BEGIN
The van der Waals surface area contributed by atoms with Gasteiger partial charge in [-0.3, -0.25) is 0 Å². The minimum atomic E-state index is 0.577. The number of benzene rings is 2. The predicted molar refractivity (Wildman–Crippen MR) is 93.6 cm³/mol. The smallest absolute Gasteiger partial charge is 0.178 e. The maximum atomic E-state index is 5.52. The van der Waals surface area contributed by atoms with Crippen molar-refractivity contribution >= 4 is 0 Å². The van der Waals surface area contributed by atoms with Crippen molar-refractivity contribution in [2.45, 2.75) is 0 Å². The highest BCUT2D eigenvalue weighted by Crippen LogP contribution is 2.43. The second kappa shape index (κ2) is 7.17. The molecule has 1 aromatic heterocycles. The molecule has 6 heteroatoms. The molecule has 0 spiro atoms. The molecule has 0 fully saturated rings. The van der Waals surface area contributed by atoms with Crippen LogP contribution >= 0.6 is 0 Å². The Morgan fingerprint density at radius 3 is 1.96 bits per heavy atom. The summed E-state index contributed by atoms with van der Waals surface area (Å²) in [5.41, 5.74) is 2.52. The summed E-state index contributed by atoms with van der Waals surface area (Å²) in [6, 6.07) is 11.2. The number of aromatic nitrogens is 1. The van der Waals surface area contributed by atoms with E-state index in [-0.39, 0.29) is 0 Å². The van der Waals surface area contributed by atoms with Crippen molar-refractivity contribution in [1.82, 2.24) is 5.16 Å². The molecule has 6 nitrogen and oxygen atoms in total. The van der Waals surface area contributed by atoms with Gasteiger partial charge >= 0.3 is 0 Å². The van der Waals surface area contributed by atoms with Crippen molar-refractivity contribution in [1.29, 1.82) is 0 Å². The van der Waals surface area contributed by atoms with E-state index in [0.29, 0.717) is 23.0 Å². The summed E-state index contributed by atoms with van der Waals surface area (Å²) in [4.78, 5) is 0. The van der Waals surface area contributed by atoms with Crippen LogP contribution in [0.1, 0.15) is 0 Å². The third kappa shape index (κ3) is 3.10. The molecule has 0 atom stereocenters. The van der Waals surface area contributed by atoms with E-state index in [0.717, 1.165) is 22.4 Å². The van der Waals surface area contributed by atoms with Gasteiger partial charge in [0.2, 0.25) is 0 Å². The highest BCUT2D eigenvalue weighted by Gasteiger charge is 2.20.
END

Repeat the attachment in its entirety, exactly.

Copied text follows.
The van der Waals surface area contributed by atoms with Gasteiger partial charge in [-0.3, -0.25) is 0 Å². The minimum atomic E-state index is 0.577. The number of benzene rings is 2. The predicted molar refractivity (Wildman–Crippen MR) is 93.6 cm³/mol. The smallest absolute Gasteiger partial charge is 0.178 e. The maximum atomic E-state index is 5.52. The van der Waals surface area contributed by atoms with Crippen molar-refractivity contribution >= 4 is 0 Å². The van der Waals surface area contributed by atoms with Crippen molar-refractivity contribution in [2.45, 2.75) is 0 Å². The highest BCUT2D eigenvalue weighted by Crippen LogP contribution is 2.43. The second kappa shape index (κ2) is 7.17. The molecule has 1 aromatic heterocycles. The molecule has 6 heteroatoms. The molecule has 0 spiro atoms. The molecule has 0 fully saturated rings. The van der Waals surface area contributed by atoms with Crippen LogP contribution >= 0.6 is 0 Å². The Morgan fingerprint density at radius 3 is 1.96 bits per heavy atom. The summed E-state index contributed by atoms with van der Waals surface area (Å²) in [5.41, 5.74) is 2.52. The summed E-state index contributed by atoms with van der Waals surface area (Å²) in [6, 6.07) is 11.2. The number of aromatic nitrogens is 1. The van der Waals surface area contributed by atoms with E-state index in [-0.39, 0.29) is 0 Å². The van der Waals surface area contributed by atoms with Crippen molar-refractivity contribution in [1.82, 2.24) is 5.16 Å². The molecule has 6 nitrogen and oxygen atoms in total. The van der Waals surface area contributed by atoms with Gasteiger partial charge >= 0.3 is 0 Å². The van der Waals surface area contributed by atoms with Crippen molar-refractivity contribution in [1.29, 1.82) is 0 Å². The van der Waals surface area contributed by atoms with E-state index in [0.29, 0.717) is 23.0 Å². The summed E-state index contributed by atoms with van der Waals surface area (Å²) in [4.78, 5) is 0. The van der Waals surface area contributed by atoms with Crippen LogP contribution in [0.1, 0.15) is 0 Å². The third kappa shape index (κ3) is 3.10. The molecule has 0 atom stereocenters. The van der Waals surface area contributed by atoms with E-state index in [0.717, 1.165) is 22.4 Å². The van der Waals surface area contributed by atoms with Gasteiger partial charge in [0.2, 0.25) is 0 Å². The highest BCUT2D eigenvalue weighted by Gasteiger charge is 2.20.